So, doesn’t that suggest that we need to have as many those moments now as possible? I think so. If we’ll never have enough, then we ought to fill our personal tank as full as possible before those special people are gone.

Yes, hospitals may be the end of the line for some relationships, only a stopover for others.  Either way, let your next visit remind you, too, that now might be the best time for saying and doing those loving things you always thought you’d get to someday.

Don’t leave them in the future.

The Good Life Is Highly Overrated

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Have you ever been taking a few days of unexpected leisure, enjoying an extended vacation or living in an especially beautiful locale? If so, did anyone come up to you and say something like, “So, you’re enjoying the good life, huh?” And perhaps you responded with, “Well, yes I guess so.”

But did you ever stop and think about what made those few days, that extra week or that prime living spot the good life. Was it really good at that point but everything leading up to that moment was not so great? I doubt it. Sure, you were in a wonderful, restful or inspiring place or time of life, but I doubt if you were finally encontering a good life after years, even decades of an all bad life.

You see, I wonder if we’ve become confused about what makes life particularly good at a given juncture. Is it possible that we’re mixing up good with enjoyable, plush, a lack of formal work or activity, a limited schedule or even extra or ample resources?

For those of you from a faith background, you know what I mean when I say that I regularly hear well-meaning Christians talk about something wonderful, even miraculous happening to them and they then say, God is good. And my response, at least inwardly is, “Well, of course He is good, but He was good before your pleasant fortunes occurred. He’s good even when life seems terrible and life isn’t working as we’d hoped it would.”

So what might better represent a good life? I’m confident that there is no one set of circumstances or outcomes but I do think there are a few principles or realities worth mentioning that make life good.

Life is good when we are truly thankful for what we have. Thankfulness means that we’re not constantly wishing for more, that we can still have gratitude for the blessings all around us – family, friends, faith, a home, a job, etc. – even when other areas are a bit out of control, even desperate.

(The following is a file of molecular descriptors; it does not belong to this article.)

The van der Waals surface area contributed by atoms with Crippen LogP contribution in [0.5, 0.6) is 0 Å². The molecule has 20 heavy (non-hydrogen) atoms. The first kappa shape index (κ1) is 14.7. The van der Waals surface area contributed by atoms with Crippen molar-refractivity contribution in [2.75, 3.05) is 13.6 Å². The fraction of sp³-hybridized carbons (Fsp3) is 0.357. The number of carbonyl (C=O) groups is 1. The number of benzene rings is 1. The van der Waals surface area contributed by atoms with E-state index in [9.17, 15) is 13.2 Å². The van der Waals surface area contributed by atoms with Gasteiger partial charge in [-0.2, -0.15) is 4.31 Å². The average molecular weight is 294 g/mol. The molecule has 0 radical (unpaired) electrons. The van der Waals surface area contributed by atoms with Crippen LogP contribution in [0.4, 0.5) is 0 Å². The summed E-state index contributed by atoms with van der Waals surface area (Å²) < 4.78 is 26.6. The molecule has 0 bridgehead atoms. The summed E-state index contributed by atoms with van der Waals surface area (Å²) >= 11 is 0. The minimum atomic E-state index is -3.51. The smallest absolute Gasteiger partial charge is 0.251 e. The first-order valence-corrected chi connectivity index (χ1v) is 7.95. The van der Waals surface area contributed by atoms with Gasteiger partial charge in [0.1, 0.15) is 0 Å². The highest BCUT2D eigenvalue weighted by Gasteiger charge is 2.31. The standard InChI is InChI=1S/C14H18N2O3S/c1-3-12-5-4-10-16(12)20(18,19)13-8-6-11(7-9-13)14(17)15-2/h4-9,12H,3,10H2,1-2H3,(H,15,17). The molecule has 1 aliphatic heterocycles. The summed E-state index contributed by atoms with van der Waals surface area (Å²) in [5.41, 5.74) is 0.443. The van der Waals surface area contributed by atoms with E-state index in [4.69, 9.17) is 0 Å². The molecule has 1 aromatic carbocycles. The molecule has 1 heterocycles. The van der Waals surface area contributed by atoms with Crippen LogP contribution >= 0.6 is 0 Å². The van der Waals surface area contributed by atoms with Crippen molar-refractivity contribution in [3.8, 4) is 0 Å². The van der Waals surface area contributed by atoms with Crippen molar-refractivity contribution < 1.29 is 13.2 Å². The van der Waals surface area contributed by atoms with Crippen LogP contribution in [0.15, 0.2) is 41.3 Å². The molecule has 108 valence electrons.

Life is good when we still see God in the world around us. We still see His majesty in creation, in life, in the fact that we can take another breath and live for another day.

Life is also good when we are growing, changing, being stretched and trying new things to become a better person. Want to really life the bad life? Quit getting better.

And life is good when we sense that we’re living out our purpose, using our gifts and sharing our resources as meager as they may seem. People who have discovered their purpose or purposes, the thing that makes them feel whole again, truly live the good life.

So if you’ve been waiting and wish for the good life, look again. It might just be the life you’ve either been living for a long time or  the one right next to you waiting for you to begin.

No Waiting: Not Necessarily

waitI made one of my several-times-a-week visits to a Starbucks near where I am both a chaplain and pastor. (I believe most seminaries teach a class on studying in coffee shops. Mine did.)

Anyhow, I noticed something that I think I’ve been missing in most of the places we go that have drive-thru windows. If you’re in the outside line, you get better service. I’ll see eight or ten cars go through and receive their orders while I wait on mine.

On the one hand I get it. They have to keep the line moving. But it’s a bit discouraging to realize that those of us inside who have made the effort to get out of our cars and slow down a little, get treated with less importance then those who are hurrying to the next place or commitment.

And I suppose I should be thankful that it works this way because these facilities are actually helping me slow down! But there’s a bigger point here.

Our culture doesn’t like to wait and many of us have bought into that way of life as the best way. We have Amazon Prime now where our packages come the same day or next at worst. They’re even talking about sending them by drone at some point. Geesh, I hope mine doesn’t get confused with a military drone that ends up sending a heat-seeking missile at my front porch! Either way no waiting.

We can order our food and drinks ahead of time and just pick them up when WE want them. No waiting. We can pay a little extra or become really important so that we don’t have any delay boarding our airplanes. No waiting.